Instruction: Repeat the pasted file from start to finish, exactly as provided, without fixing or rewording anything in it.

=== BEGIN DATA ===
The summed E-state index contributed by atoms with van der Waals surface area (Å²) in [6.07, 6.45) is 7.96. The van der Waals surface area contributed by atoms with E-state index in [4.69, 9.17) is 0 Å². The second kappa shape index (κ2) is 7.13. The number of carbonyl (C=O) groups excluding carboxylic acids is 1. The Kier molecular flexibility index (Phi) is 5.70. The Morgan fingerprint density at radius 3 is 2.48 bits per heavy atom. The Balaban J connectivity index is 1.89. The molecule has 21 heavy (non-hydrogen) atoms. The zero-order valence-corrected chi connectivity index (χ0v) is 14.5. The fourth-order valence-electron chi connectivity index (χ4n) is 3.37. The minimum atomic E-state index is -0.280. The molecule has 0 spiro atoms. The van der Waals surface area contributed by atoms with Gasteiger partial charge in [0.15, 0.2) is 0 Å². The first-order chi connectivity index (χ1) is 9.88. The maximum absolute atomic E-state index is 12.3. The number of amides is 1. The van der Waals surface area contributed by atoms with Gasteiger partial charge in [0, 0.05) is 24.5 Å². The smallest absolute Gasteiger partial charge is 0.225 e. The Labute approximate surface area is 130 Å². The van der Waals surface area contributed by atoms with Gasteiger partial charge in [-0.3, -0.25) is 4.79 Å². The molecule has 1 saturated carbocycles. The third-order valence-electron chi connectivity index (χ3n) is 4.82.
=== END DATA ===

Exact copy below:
The summed E-state index contributed by atoms with van der Waals surface area (Å²) in [6.07, 6.45) is 7.96. The van der Waals surface area contributed by atoms with E-state index in [4.69, 9.17) is 0 Å². The second kappa shape index (κ2) is 7.13. The number of carbonyl (C=O) groups excluding carboxylic acids is 1. The Kier molecular flexibility index (Phi) is 5.70. The Morgan fingerprint density at radius 3 is 2.48 bits per heavy atom. The Balaban J connectivity index is 1.89. The molecule has 21 heavy (non-hydrogen) atoms. The zero-order valence-corrected chi connectivity index (χ0v) is 14.5. The fourth-order valence-electron chi connectivity index (χ4n) is 3.37. The minimum atomic E-state index is -0.280. The molecule has 0 spiro atoms. The van der Waals surface area contributed by atoms with Gasteiger partial charge in [0.15, 0.2) is 0 Å². The first-order chi connectivity index (χ1) is 9.88. The maximum absolute atomic E-state index is 12.3. The number of amides is 1. The van der Waals surface area contributed by atoms with Gasteiger partial charge in [0, 0.05) is 24.5 Å². The smallest absolute Gasteiger partial charge is 0.225 e. The Labute approximate surface area is 130 Å². The van der Waals surface area contributed by atoms with Gasteiger partial charge in [-0.3, -0.25) is 4.79 Å². The molecule has 1 saturated carbocycles. The third-order valence-electron chi connectivity index (χ3n) is 4.82.